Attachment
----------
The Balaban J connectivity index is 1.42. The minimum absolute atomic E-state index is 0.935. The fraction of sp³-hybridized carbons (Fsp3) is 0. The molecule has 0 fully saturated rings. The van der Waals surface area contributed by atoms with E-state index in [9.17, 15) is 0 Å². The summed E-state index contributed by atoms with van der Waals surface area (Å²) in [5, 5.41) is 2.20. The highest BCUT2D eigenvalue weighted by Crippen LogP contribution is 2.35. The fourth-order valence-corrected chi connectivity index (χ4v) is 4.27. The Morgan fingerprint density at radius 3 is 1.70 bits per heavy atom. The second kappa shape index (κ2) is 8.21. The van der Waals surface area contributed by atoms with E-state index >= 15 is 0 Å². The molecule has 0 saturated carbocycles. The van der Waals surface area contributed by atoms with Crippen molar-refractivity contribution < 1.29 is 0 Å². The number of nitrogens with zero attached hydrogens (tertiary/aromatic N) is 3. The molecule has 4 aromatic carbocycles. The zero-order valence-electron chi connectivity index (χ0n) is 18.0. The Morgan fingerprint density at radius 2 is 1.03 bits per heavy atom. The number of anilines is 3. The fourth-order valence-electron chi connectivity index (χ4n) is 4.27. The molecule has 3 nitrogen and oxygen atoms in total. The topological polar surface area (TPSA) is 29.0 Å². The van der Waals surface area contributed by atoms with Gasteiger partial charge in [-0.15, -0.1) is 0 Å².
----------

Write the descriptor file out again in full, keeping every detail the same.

The Balaban J connectivity index is 1.42. The minimum absolute atomic E-state index is 0.935. The fraction of sp³-hybridized carbons (Fsp3) is 0. The molecule has 0 fully saturated rings. The van der Waals surface area contributed by atoms with E-state index in [9.17, 15) is 0 Å². The summed E-state index contributed by atoms with van der Waals surface area (Å²) in [5, 5.41) is 2.20. The highest BCUT2D eigenvalue weighted by Crippen LogP contribution is 2.35. The fourth-order valence-corrected chi connectivity index (χ4v) is 4.27. The Morgan fingerprint density at radius 3 is 1.70 bits per heavy atom. The second kappa shape index (κ2) is 8.21. The van der Waals surface area contributed by atoms with E-state index >= 15 is 0 Å². The molecule has 0 saturated carbocycles. The van der Waals surface area contributed by atoms with Crippen molar-refractivity contribution < 1.29 is 0 Å². The number of nitrogens with zero attached hydrogens (tertiary/aromatic N) is 3. The molecule has 4 aromatic carbocycles. The zero-order valence-electron chi connectivity index (χ0n) is 18.0. The Morgan fingerprint density at radius 2 is 1.03 bits per heavy atom. The number of anilines is 3. The fourth-order valence-electron chi connectivity index (χ4n) is 4.27. The molecule has 3 nitrogen and oxygen atoms in total. The topological polar surface area (TPSA) is 29.0 Å². The van der Waals surface area contributed by atoms with Gasteiger partial charge in [-0.15, -0.1) is 0 Å².